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Harris’s argument against relativism is muddled and inconsistent on its own terms, but it is perfectly consistent with the aims of the national security state. It depends on the assumption that Americans (and “the West”) exist on a higher moral plane than just about anyone else. “As a culture, we have clearly outgrown our tolerance for the deliberate torture and murder of innocents,” Harris writes in The End of Faith. “We would do well to realize that much of the world has not.” He dismisses equations of state-sponsored violence (which creates collateral damage) and terrorist violence (which deliberately targets civilians): “Any honest witness to current events will realize that there is no moral equivalence between the kind of force civilized democracies project in the world, warts and all, and the internecine violence that is perpetrated by Muslim militants, or indeed by Muslim governments.” He asks critics of civilian casualties in the Iraq War to imagine if the situation were reversed, and the Iraqi Republican Guard had invaded Washington. Do they think Iraqis would have taken as great care to spare civilians as the Americans did? “We cannot ignore human intentions. Where ethics are concerned, intentions are everything.”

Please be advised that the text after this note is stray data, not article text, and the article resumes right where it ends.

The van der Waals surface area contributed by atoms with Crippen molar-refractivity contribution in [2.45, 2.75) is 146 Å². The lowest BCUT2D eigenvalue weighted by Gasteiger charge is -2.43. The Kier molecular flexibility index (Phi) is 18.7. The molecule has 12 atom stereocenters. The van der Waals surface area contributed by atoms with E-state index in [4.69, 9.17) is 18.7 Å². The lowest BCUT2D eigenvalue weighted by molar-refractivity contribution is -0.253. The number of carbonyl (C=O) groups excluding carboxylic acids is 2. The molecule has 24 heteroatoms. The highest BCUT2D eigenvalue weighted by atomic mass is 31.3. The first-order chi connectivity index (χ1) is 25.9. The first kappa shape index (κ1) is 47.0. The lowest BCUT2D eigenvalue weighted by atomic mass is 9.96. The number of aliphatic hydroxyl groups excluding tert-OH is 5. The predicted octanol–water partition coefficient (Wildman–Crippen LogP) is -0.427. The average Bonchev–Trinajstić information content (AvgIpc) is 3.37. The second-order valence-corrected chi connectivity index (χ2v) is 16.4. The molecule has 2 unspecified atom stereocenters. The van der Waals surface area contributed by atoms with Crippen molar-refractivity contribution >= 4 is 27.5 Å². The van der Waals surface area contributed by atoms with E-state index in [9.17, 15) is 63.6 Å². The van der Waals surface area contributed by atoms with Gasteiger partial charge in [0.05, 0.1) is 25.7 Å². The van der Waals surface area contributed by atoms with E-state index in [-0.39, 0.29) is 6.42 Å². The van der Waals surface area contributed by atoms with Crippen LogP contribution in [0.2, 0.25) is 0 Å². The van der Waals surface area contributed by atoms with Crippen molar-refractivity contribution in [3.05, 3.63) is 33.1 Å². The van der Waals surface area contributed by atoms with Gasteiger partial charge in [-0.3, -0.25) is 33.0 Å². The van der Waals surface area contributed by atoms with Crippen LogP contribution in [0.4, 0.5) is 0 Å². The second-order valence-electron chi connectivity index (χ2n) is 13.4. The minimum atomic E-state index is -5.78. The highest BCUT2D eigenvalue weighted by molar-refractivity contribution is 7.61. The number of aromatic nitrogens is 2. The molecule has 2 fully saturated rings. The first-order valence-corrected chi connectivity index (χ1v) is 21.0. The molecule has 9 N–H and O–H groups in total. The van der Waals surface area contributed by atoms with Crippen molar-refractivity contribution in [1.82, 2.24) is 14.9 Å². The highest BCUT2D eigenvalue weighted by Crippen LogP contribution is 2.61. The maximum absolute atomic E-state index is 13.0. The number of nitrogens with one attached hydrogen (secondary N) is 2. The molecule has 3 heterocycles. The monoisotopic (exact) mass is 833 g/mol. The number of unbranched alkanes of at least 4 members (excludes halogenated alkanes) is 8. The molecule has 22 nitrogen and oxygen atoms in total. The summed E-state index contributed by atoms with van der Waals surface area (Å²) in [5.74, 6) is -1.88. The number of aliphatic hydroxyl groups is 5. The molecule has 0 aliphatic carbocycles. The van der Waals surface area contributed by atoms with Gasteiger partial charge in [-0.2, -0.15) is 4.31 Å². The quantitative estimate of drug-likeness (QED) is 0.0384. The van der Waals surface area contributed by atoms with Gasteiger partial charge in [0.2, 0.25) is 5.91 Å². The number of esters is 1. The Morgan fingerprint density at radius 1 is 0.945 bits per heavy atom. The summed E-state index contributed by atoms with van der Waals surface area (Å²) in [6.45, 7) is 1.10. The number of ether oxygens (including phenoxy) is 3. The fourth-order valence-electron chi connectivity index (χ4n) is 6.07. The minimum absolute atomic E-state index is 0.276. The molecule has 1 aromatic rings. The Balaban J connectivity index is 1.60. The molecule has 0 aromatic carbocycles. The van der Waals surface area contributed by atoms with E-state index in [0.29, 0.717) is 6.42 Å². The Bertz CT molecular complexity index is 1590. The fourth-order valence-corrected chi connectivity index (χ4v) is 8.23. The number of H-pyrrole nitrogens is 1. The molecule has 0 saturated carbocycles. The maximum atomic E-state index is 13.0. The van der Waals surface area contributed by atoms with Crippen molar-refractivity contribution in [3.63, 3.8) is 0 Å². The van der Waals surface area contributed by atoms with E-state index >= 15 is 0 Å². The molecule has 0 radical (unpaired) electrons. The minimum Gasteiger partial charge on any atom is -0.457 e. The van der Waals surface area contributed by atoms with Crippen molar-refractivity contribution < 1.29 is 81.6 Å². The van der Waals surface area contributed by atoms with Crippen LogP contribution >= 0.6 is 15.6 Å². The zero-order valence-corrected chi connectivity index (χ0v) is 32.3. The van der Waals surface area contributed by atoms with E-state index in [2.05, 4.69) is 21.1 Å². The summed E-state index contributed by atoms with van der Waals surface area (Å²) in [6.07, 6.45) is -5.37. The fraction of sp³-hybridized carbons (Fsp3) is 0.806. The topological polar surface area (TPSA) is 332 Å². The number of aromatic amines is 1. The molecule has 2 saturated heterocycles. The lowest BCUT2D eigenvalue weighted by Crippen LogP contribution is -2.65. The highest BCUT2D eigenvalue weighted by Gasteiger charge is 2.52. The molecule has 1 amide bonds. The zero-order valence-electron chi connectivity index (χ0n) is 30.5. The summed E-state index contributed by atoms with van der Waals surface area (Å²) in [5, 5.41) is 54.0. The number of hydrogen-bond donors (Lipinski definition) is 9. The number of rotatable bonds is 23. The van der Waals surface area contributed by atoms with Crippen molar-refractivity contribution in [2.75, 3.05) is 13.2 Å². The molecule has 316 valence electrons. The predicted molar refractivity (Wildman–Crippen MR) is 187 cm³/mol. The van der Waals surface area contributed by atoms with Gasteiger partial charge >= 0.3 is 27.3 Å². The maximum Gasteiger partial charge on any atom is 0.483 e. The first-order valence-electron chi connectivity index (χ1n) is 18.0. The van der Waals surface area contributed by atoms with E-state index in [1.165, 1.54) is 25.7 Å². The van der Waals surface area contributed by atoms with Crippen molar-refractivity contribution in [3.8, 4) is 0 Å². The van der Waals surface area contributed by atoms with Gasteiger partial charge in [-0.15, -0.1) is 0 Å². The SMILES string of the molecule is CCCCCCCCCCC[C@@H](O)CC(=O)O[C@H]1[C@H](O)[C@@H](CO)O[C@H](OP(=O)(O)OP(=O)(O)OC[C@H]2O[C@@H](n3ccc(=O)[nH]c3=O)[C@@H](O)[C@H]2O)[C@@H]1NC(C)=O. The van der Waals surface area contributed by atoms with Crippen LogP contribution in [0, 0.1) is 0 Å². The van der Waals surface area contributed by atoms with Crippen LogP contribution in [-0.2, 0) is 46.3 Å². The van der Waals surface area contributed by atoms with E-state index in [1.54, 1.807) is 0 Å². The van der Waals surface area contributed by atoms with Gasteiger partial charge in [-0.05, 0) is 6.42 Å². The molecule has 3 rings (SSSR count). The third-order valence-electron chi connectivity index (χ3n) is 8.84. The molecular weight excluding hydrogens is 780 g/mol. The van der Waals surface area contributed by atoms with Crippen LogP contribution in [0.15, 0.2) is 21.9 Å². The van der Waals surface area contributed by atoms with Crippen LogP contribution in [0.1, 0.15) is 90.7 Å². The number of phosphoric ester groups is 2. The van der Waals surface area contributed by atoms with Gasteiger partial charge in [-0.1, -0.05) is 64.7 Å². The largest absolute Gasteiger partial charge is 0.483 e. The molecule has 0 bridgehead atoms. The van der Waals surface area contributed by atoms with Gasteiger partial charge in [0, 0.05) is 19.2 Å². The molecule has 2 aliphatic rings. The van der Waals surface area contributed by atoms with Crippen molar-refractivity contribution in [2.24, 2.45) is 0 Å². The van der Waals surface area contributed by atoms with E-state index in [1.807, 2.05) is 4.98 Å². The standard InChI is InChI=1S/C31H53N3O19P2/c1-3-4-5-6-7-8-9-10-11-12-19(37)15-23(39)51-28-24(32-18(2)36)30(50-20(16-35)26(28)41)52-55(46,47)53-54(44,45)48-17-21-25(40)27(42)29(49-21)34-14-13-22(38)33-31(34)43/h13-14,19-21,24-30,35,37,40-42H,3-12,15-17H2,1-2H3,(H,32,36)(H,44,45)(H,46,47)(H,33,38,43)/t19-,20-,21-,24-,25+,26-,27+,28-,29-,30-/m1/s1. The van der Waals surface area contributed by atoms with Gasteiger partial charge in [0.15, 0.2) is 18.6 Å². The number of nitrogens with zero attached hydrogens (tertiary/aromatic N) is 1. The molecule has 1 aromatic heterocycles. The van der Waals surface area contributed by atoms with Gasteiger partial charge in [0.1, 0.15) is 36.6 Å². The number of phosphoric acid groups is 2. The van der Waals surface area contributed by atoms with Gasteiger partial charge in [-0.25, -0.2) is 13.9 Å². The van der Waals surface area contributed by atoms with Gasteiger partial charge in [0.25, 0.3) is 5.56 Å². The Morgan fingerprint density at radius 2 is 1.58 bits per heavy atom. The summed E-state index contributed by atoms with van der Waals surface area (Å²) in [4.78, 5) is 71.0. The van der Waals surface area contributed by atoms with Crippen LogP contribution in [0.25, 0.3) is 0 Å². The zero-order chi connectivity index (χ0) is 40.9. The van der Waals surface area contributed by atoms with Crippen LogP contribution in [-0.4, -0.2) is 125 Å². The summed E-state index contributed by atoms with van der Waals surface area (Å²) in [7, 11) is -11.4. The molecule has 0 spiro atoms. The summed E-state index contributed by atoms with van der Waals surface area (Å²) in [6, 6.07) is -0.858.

One would think that Harris’s intentionalism would have him distinguish between the regrettable accidents of collateral damage and the deliberate cruelty of torture. But after invoking a series of fantastic scenarios ranging from the familiar ticking time bomb to demonic killers preparing to asphyxiate 7-year-old American girls, Harris concludes that the larger intentions animating torture can be as noble as those that cause collateral damage: there is “no ethical difference” between them, he says. Torture, from this bizarrely intentionalist view, is somehow now a form of collateral damage. Both are necessary tactics in a fight to the death against Islamic unreason. “When your enemy has no scruples, your own scruples become another weapon in his hand,” Harris writes. “We cannot let our qualms over collateral damage paralyze us because our enemies know no such qualms.” Most treacherous are the qualms of pacifists, whose refusal to fight is really “nothing more than a willingness to die, and to let others die, at the pleasure of the world’s thugs.” (Reading this passage, one can’t help wondering why in 2005 PEN bestowed its Martha Albrand Award for First Nonfiction upon The End of Faith.) Given the implacable opposition between Islam and Western modernity, “it seems certain that collateral damage, of various sorts, will be a part of our future for many years to come.” It is the endless war against evil, the wet dream of every armchair combatant from Dick Cheney to Norman Podhoretz.